In 1940, a California Senate Committee was assembled to investigate how various foundations were using their resources to promote certain philosophies and control teacher training. The committee discovered that the Rockefeller Foundation had spent millions of dollars rewriting current history books and creating new history books that undermined patriotism and a free enterprise system.
The California committee was shocked to discover that the curriculum, which was funded by the Rockefellers and promoted by the NEA, taught socialist ideas. The committee stated:
It is difficult to believe that the Rockefeller Foundation and the National Education Association could have supported these textbooks. But the fact is that the Rockefellers financed them and the NEA promoted them very widely.
Why would the NEA promote the removal of traditional history from our schools? If children do not know where they came from, they will not know where they are headed. Karl Marx said, "Take away the heritage of a people and they are easily persuaded."
The NEA has actively promoted the United Nations and its global education plan. The United States version is called Goals 2000.
In the January 1946 NEA Journal, editor Joy Elmer Morgan wrote an editorial titled, "The Teacher and World Government," which stated:
In the struggle to establish an adequate world government, the teacher ... can do much to prepare the hearts and minds of children for global understanding and cooperation ... At the very top of all the agencies which will assure the coming of world government must stand the school, the teacher and the organized profession.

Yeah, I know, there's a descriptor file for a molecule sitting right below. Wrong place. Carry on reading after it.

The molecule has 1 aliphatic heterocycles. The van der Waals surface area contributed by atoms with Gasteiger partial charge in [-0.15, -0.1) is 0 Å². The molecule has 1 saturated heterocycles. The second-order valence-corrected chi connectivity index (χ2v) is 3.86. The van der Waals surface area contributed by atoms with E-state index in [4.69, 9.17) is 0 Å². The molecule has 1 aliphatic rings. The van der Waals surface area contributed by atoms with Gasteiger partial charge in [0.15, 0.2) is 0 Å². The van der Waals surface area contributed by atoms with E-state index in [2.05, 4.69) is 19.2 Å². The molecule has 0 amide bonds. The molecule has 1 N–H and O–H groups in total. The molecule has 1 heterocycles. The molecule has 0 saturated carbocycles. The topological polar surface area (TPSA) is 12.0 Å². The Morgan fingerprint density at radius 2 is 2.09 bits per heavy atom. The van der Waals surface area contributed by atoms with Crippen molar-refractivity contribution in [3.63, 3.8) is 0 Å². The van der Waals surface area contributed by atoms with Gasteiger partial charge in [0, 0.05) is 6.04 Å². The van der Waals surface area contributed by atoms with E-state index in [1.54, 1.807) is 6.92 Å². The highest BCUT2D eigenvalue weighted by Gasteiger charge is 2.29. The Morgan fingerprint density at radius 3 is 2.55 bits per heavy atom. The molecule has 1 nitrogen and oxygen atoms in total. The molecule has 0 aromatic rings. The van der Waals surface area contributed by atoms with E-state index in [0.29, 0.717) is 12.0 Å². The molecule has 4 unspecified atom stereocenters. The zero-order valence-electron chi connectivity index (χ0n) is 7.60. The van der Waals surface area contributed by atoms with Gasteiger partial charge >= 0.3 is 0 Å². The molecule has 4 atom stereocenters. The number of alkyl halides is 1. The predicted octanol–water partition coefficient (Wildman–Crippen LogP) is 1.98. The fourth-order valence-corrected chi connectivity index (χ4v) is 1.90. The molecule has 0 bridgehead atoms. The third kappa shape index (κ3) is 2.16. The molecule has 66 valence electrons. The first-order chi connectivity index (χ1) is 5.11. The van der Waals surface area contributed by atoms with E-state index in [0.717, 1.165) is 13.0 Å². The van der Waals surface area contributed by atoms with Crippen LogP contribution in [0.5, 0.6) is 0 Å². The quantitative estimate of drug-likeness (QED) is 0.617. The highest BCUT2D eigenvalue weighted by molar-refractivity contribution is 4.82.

In the December 1933 NEA Journal, editor Morgan wrote an editorial calling for government control of corporations. We have only to study the words and writings of NEA's leaders to be convinced of their socialist-communist leanings. On June 29, 1938, the New York Herald Tribune published a story on the NEA Convention being held in New York City and reported the following:
Dr. Goodwin Watson, Professor of Education at Teachers College, Columbia University, begged the teachers of the nation to use their profession to indoctrinate children to overthrow "conservative reactionaries" directing American government and industry ... [He] declared that Soviet Russia was one of the most notable international achievements of our generation.
The NEA's main objective has always been to assume national political power and control much more than education.
The NEA has publicly boasted of its plan to seize control of the agencies and boards that decide who is allowed to teach and what is to be taught. The NEA has become the most powerful special-interest group in the United States. Their lobbying has brought about a 17-fold increase in federal education spending in the last 20 years.